George Stephenson (1781-1848), built the first public railway to use steam locomotives and is widely described as the 'father of railways.' He became the engineer of the York and North Midland Railway whose chairman was George Hudson. Hudson controlled over 1,000 miles of railway in 1844. He was once a millionaire but had questionable business practices, including the payment of dividends to shareholders 'out of capital'. he died leaving less than £200. Early in 1840 the necessary parliamentary notices were being published 'for the projected railway from Scarboro' to this city'  Further evidence that a line might be built came in the summer of 1840 - at the half yearly meeting of the York and North Midland Railway a sum of £500 was requested to survey the line for a railway to Scarborough . A description of the route was published early in 1844 . An Act for enabling the York and North Midland Railway Co. to make a railway from York to Scarborough with a branch to Pickering' received the Royal Assent in July 1844 . However, it was 4th July 1844 before work commenced. There was mixed feeling among people in the town about the desirability of the railway based on fears that the railway would damage the coal trade, the Navigation and Earl Fitzwilliam's interests, in fact, a public meeting had considered opposing the railway 'in toto' . A letter to the editor of the Yorkshire Gazette late in 1844 suggests the nature of Earl Fitzwilliam's interest as 'for every ton of goods conveyed from the river Ouse up the Derwent to the town of New Malton a tariff of 8s per ton may be charged as dues' .
-  Yorkshire Gazette 29 February 1840
-  Yorkshire Gazette 25 July 1840
-  Yorkshire Gazette 6 January 1844
-  London Gazette, Issue 20360 published 5 July 1844
-  Yorkshire Gazette 30 March 1844
-  Yorkshire Gazette 28 December 1844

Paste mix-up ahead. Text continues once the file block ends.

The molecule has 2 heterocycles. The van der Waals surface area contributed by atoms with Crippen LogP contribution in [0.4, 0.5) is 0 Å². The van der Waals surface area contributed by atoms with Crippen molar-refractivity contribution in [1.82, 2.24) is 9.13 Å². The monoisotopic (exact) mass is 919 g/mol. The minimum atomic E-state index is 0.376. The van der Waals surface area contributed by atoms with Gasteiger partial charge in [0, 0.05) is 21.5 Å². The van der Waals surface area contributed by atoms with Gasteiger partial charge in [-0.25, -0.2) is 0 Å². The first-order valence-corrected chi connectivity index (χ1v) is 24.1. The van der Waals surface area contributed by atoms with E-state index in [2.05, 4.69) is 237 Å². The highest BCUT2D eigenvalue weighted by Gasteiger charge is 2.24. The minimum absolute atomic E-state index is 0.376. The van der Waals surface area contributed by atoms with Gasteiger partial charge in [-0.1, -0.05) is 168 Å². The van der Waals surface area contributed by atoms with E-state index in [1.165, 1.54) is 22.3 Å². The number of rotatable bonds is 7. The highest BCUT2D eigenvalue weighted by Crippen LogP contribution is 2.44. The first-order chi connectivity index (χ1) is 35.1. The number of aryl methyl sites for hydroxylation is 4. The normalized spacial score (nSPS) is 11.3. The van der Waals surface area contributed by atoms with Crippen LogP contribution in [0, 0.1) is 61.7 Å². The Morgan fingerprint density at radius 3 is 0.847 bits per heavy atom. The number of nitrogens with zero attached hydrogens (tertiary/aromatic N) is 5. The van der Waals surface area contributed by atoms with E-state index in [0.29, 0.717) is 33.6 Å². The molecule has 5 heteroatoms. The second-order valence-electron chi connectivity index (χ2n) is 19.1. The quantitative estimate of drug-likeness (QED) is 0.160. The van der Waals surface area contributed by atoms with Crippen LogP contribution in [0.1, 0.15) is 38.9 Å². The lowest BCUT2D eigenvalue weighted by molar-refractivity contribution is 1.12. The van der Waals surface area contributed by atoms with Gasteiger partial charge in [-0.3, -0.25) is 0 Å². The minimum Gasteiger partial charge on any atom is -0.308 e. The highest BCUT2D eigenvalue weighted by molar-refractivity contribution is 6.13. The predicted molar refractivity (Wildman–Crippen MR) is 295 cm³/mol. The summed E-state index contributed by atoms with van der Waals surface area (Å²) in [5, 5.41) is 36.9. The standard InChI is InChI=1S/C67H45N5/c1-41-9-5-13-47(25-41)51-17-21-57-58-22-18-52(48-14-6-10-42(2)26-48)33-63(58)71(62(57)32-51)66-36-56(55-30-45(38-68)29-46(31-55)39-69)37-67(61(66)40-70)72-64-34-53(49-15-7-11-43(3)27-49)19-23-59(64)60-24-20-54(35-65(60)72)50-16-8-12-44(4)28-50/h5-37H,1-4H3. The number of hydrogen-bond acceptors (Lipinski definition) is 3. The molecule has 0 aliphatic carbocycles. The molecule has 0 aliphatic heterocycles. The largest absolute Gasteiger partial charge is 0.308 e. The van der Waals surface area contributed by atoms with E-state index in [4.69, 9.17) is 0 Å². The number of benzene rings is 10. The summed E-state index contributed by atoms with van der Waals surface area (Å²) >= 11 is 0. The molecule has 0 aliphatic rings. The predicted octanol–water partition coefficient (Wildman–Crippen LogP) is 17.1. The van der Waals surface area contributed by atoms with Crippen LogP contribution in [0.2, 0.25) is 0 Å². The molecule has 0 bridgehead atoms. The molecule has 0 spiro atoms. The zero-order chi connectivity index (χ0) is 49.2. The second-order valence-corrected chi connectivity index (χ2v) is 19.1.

The railway took just 1 year and 3 days to build. It was opened on Monday 7th July 1845 and widely reported in newspapers published in the north. 'The railway from York to Scarbro', that "queen of watering places," .... ... was publicly opened on Monday last ... ... within a year of the time when the original act of parliament, authorising its construction, was obtained." … above two hundred and fifty persons sat down to a sumptuous breakfast ... on the Guildhall. ... After breakfast, the company formed themselves into a procession, and walked to the railway station (York) At the station a monster train was formed, consisting of about thirty-five first class carriages ... and the train started for Scarbro' drawn by two powerful engines ... the city walls and every eminence where a view of it could be obtained, being crowded with spectators ...The line next passes across the Derwent over a bridge four hundred feet long direct to Malton, where a capacious station has been built in the meadows. An excellent approach to the station has been formed by constructing a new street from Yorkersgate to the river, and throwing a bridge across it. The view of Malton, as seen from the railway, is very pleasing, the line running parallel with "the browse", a beautiful public walk, the slopes of which are cultivated and planted with shrubs, and over which Kimberley's hotel and many other public buildings, are prominently seen. At Malton, the arrival of the train was greeted by hundreds of spectators, by bands of music, by the ringing of the church bells and other demonstrations of rejoicing, the day apparently being observed as a general holiday, and flags flying from the tower of St. Leonard's church, and other lofty edifices. 'a considerable number of persons were taken up at Malton' . On return to York, a dinner was held in the Guildhall, where George Stephenson remarked 'that it was on the subject of the railway form York to Scarborough that he first met Mr. Hudson' . Another report of the opening of the line states 'At present the Scarbro' railway only consists of a single line of rails, but it is intended ultimately to lay down an additional line' . How quickly the additional line was built I have not been able to establish.